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6 Responses to The Anarchy of Christianity

  1. Great post! I never really noticed that aspect of James’ writing to show that the early churches came into conflict with the rich. Excellent insight.

  2. The context is especially interesting. He exhorts the church not to show favoritism to the rich, which obviously was happening. In short, he was saying, “Why would you show favoritism to the very class that is persecuting you and throwing you in prison.” The Gospel is good news for the poor. The rich are not excluded, but must take a place of equality among the poor. Jesus told one rich young man that if he wanted to join the ranks of the poor disciples he would have to sell all that he owned and distribute it among the poor. In essence, if he wanted the Good News of the Kingdom he would have to become poor first, to enter it. Not trying to set out a universal law here, just trying to bring out some of the essence of the teaching and practice of the early Ecclesias

  3. Pingback: A Message to the Organic Church Movement from One on the Outside | seekingcommunity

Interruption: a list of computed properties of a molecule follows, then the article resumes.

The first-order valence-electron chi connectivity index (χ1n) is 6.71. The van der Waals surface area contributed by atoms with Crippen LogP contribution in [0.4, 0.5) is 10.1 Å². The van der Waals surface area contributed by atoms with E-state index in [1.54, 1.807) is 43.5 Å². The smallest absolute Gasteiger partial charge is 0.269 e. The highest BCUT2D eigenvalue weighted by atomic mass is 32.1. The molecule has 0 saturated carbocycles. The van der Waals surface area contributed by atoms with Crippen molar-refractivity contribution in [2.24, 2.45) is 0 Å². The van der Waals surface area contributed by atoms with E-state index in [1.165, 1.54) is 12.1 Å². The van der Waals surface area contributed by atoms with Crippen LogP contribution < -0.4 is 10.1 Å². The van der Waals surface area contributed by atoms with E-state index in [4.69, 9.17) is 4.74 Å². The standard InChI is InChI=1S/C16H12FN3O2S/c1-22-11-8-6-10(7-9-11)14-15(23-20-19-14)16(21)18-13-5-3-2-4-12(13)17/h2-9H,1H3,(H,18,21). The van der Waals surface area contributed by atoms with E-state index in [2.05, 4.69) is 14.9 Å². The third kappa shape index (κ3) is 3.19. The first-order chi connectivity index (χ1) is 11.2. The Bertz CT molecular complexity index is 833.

4. Aw, this was an extremely good post. Taking the time and actual effort to make a really good article but what can I say I put things off a lot and don’t manage to get nearly anything done.|

  5. Ian Johnstone says:

    It is interesting, that around the world in the poorest communities, the gospel takes root and flourishes! Set apart, disenfranchised, from the political and religious status quo, people seem find a sense of community built purely on Jesus. Yet, in our ‘sophisticated’ modern world, we are content to accept a version of the gospel that has been carefully crafted to fit the industrial/religious paradigm, mostly ignoring the core simplicity of the message Jesus brought. Like you, I have struggled with detoxing from first the institution and latterly from the politics of church! I grew tired of ‘annointed’ preachers telling me what to think and how to act, often contrary to the gospel! But, the further I have wandered, the tighter I have felt Jesus’ grip on my hand. I always enjoy reading and considering insightful and, dare I say, Spirit led blogs such as yours! This is an insightful and well thought through piece. Thanks!